• Support runtime metrics about the timing on database, requests, cache, memory and request rate limit control
    • Full implementation of SRP6a protocol in the server and client
    • Hosted on github, BSD licensed.

    Check out the Documentation for more details.

    Installation

    To install the module with all optional dependencies if they are available in the system

    npm install backendjs
    

    To install from the git

     npm install git+https://github.com/vseryakov/backendjs.git
    

    or simply

     npm install vseryakov/backendjs
    

    Dependencies

    Only core required dependencies are installed but there are many modules which require a module to work correctly.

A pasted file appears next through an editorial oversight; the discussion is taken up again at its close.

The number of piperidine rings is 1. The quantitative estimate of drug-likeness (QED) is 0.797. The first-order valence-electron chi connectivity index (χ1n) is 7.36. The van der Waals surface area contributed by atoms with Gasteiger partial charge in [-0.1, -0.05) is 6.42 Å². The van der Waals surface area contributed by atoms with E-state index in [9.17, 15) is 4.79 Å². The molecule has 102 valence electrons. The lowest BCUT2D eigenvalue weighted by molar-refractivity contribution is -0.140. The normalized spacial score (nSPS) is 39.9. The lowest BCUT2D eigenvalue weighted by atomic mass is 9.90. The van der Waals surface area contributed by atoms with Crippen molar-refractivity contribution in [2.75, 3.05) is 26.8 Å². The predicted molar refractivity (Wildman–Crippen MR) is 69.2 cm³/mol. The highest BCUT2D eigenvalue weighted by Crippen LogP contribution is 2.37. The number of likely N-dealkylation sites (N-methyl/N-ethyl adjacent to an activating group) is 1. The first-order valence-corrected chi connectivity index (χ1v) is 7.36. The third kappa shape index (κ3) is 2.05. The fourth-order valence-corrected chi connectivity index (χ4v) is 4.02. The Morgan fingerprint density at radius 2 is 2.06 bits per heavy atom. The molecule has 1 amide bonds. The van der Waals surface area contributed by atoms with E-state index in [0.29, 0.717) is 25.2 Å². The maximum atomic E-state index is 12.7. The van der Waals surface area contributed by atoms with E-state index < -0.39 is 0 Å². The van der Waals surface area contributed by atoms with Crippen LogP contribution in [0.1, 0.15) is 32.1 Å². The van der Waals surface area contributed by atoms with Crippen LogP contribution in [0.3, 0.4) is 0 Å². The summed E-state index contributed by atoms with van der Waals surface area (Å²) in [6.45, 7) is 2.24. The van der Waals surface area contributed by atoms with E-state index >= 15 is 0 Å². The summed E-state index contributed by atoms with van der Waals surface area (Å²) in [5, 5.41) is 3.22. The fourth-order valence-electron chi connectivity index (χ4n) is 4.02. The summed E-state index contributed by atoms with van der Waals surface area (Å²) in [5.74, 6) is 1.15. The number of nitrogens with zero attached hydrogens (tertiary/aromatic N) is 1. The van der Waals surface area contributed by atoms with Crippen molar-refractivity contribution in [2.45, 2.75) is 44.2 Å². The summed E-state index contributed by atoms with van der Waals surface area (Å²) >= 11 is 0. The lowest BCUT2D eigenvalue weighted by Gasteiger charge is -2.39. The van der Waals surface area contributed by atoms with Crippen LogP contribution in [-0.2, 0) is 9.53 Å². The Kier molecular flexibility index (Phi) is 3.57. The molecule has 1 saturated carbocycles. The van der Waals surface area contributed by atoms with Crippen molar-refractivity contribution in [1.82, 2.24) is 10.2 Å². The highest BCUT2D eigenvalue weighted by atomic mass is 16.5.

All optional dependencies are listed in the package.json under "modDependencies" so npm cannot use it, only manual install of required modules is supported or it is possible to install all optional dependencies for development purposes.

    Here is the list of modules required for each internal feature:

    • pg - PostgreSQL database access
    • argon2 or bcrypt - for user password hashing
    • mmmagic - file detection in uploads, only used when allow is passed to the api.putFile
    • consolidate - for API templating, disabled by default
    • redis - for Redis queue and cache driver
    • unix-dgram - for syslog on Linux to use local syslog
    • bkjs-sqlite - to use SQLite database driver
    • web-push - for Web push notifications
    • @parse/node-apn - for Apple push notifications